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An early version of this manuscript was presented at the Biennial Meeting of the Society for Research in Child Development, Atlanta, GA.
This article presents conceptual and empirical analyses of several of the “best practices” of learning and instruction, and demonstrates how violent video games use them effectively to motivate learners to persevere in acquiring and mastering a number of skills, to navigate through complex problems and changing environments, and to experiment with different identities until success is achieved. These educational principles allow for the generation of several testable hypotheses, two of which are tested with samples of 430 elementary school children (mean age 10 years), 607 young adolescents (mean age 14 years), and 1,441 older adolescents (mean age 19 years). Participants were surveyed about their video game habits and their aggressive cognitions and behaviors. The first hypothesis is based on the principle that curricula that teach the same underlying concepts across contexts should have the highest transfer. Therefore, students who play multiple violent video games should be more likely to learn aggressive cognitions and behaviors than those who play fewer. The second hypothesis is based on the principle that long-term learning is improved the more practice is distributed across time. Therefore, students who play violent video games more frequently across time should be more likely to learn aggressive cognitions and behaviors than those who play the same types of games for equivalent amounts of time but less frequently. Both hypotheses were supported. We conclude by describing what educators can learn from the successful instructional and curriculum design features of video games.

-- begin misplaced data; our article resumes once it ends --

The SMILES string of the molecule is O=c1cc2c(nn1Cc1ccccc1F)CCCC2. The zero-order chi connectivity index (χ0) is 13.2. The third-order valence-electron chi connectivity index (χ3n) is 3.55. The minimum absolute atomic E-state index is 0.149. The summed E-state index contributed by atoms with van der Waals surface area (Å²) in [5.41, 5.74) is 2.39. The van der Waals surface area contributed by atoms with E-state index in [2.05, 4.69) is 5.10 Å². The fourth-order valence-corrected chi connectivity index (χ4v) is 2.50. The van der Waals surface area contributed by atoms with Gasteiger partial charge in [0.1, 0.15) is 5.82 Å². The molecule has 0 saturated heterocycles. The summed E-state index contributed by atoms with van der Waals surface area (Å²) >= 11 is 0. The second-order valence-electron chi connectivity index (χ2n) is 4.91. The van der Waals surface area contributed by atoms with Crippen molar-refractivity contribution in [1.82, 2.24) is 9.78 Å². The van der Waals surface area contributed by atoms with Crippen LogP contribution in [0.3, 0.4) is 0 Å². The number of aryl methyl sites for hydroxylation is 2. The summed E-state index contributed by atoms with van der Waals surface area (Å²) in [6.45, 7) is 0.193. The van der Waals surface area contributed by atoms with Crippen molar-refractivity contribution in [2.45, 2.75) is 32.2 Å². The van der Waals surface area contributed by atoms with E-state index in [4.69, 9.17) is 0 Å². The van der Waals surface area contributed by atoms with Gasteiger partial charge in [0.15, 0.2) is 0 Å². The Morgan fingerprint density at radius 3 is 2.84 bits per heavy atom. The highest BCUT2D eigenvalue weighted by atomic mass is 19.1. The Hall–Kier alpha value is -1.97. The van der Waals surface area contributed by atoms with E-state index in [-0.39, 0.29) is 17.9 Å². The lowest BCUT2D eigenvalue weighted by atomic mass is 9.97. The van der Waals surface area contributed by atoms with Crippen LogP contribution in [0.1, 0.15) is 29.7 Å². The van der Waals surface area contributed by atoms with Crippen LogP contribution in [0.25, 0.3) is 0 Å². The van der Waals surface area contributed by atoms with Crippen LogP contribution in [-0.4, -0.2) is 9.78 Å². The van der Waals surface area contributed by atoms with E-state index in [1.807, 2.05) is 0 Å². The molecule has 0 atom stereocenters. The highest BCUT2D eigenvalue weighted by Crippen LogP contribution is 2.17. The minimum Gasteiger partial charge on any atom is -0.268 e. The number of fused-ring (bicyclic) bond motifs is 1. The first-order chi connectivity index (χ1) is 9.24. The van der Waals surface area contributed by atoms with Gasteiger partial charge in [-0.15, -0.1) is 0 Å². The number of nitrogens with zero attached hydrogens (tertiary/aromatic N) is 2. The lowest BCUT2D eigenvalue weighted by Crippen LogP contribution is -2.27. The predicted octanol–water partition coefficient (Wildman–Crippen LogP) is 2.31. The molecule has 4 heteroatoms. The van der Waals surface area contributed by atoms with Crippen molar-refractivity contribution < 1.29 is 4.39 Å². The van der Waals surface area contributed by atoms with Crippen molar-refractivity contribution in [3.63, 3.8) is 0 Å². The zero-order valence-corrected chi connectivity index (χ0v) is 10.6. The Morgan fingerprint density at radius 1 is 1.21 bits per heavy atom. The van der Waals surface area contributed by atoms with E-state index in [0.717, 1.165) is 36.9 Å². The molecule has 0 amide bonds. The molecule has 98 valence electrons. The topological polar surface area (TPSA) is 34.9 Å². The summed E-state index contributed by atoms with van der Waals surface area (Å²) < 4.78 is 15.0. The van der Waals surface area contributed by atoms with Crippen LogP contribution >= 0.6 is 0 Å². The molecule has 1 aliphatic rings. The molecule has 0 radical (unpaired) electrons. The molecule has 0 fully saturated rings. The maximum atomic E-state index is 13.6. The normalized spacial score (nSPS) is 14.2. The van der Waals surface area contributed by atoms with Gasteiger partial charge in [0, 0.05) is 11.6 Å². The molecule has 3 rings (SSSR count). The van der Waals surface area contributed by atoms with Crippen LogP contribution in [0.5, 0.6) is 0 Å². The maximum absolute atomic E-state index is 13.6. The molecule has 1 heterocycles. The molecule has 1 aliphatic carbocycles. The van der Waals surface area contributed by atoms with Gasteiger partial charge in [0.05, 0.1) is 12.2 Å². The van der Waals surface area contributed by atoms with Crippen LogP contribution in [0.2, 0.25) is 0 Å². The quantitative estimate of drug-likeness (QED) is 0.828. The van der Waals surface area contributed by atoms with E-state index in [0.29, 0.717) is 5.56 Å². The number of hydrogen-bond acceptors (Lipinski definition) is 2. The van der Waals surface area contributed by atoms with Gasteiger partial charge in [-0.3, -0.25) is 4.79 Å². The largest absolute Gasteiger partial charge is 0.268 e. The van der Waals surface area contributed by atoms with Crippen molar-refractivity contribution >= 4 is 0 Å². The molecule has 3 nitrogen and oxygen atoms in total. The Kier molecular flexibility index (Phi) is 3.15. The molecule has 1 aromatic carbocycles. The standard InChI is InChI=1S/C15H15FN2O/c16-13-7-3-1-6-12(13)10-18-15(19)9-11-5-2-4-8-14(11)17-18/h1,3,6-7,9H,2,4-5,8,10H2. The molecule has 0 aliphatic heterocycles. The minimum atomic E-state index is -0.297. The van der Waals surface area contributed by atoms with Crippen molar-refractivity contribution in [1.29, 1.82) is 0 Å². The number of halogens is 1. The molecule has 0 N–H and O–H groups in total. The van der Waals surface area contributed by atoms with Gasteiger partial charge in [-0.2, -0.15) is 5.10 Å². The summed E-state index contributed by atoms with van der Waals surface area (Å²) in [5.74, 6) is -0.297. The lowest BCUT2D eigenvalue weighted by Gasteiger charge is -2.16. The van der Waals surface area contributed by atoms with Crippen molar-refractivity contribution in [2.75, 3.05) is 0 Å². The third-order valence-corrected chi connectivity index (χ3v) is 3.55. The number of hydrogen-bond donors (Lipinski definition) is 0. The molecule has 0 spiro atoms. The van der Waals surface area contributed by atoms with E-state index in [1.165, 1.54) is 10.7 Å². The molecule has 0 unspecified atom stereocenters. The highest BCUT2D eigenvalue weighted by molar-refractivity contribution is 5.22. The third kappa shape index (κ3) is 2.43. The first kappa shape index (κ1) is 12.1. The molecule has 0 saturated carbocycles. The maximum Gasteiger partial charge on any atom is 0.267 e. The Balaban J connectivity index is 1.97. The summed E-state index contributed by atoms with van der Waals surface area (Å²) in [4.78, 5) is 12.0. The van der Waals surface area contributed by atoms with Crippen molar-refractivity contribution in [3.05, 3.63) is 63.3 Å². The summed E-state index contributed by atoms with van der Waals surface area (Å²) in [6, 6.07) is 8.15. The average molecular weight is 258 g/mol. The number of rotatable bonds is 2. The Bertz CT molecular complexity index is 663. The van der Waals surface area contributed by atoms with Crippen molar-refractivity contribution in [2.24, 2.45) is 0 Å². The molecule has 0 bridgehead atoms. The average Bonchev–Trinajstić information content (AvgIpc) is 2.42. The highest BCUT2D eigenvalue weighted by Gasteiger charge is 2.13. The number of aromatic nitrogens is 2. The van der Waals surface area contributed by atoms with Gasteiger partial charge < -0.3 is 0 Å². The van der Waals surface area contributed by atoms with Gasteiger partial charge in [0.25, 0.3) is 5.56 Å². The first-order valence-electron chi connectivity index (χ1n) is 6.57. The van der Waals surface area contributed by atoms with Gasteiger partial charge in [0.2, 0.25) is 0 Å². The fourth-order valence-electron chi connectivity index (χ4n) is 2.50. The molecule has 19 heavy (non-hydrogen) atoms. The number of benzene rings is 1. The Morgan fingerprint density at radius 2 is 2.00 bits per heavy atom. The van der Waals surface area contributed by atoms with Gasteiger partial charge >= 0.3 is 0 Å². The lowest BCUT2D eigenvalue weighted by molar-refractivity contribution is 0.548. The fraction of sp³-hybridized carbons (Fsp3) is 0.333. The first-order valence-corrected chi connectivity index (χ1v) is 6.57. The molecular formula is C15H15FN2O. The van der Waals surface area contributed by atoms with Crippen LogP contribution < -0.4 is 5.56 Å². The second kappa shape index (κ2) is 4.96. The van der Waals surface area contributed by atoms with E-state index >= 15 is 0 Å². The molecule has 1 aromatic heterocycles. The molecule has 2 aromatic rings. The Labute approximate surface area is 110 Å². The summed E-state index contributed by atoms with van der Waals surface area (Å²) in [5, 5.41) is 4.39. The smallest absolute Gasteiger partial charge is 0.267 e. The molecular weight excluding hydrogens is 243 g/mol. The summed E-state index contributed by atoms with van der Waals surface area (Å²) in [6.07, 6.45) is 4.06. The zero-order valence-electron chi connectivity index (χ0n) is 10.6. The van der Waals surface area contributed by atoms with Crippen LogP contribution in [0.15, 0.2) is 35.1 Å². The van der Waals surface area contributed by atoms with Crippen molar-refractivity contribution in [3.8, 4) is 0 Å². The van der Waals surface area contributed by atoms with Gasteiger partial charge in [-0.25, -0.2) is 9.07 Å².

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- Violent Video Games as Exemplary Teachers: A Conceptual Analysis
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- Springer US